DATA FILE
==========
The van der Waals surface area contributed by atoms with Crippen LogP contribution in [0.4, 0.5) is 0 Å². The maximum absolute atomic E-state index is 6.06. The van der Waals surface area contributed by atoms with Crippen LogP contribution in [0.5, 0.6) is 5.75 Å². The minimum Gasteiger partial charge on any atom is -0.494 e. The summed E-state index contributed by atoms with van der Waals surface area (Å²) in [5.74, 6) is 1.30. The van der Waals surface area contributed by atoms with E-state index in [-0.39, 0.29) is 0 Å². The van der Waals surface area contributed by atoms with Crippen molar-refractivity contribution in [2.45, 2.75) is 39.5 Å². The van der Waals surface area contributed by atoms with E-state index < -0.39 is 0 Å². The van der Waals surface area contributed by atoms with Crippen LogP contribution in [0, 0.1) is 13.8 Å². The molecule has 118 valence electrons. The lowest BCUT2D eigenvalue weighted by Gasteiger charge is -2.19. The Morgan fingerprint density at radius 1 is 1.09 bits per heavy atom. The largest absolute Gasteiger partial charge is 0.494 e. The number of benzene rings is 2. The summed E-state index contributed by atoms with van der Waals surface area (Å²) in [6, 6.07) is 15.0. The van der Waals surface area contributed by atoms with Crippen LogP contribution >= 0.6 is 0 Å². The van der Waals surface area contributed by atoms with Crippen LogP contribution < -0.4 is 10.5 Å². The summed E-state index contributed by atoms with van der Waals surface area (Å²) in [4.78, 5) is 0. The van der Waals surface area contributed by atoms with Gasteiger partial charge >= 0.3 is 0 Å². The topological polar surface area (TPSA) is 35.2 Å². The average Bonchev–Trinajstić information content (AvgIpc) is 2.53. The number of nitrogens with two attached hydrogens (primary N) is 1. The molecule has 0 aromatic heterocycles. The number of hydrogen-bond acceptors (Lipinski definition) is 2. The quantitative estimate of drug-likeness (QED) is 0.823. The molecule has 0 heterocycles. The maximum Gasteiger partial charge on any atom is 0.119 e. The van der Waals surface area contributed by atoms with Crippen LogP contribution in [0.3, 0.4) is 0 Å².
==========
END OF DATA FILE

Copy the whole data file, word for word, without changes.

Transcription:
The van der Waals surface area contributed by atoms with Crippen LogP contribution in [0.4, 0.5) is 0 Å². The maximum absolute atomic E-state index is 6.06. The van der Waals surface area contributed by atoms with Crippen LogP contribution in [0.5, 0.6) is 5.75 Å². The minimum Gasteiger partial charge on any atom is -0.494 e. The summed E-state index contributed by atoms with van der Waals surface area (Å²) in [5.74, 6) is 1.30. The van der Waals surface area contributed by atoms with E-state index in [-0.39, 0.29) is 0 Å². The van der Waals surface area contributed by atoms with Crippen molar-refractivity contribution in [2.45, 2.75) is 39.5 Å². The van der Waals surface area contributed by atoms with E-state index < -0.39 is 0 Å². The van der Waals surface area contributed by atoms with Crippen LogP contribution in [0, 0.1) is 13.8 Å². The molecule has 118 valence electrons. The lowest BCUT2D eigenvalue weighted by Gasteiger charge is -2.19. The Morgan fingerprint density at radius 1 is 1.09 bits per heavy atom. The largest absolute Gasteiger partial charge is 0.494 e. The number of benzene rings is 2. The summed E-state index contributed by atoms with van der Waals surface area (Å²) in [6, 6.07) is 15.0. The van der Waals surface area contributed by atoms with Crippen LogP contribution >= 0.6 is 0 Å². The van der Waals surface area contributed by atoms with Crippen LogP contribution < -0.4 is 10.5 Å². The summed E-state index contributed by atoms with van der Waals surface area (Å²) in [4.78, 5) is 0. The van der Waals surface area contributed by atoms with Gasteiger partial charge >= 0.3 is 0 Å². The topological polar surface area (TPSA) is 35.2 Å². The average Bonchev–Trinajstić information content (AvgIpc) is 2.53. The number of nitrogens with two attached hydrogens (primary N) is 1. The molecule has 0 aromatic heterocycles. The number of hydrogen-bond acceptors (Lipinski definition) is 2. The quantitative estimate of drug-likeness (QED) is 0.823. The molecule has 0 heterocycles. The maximum Gasteiger partial charge on any atom is 0.119 e. The van der Waals surface area contributed by atoms with Crippen LogP contribution in [0.3, 0.4) is 0 Å².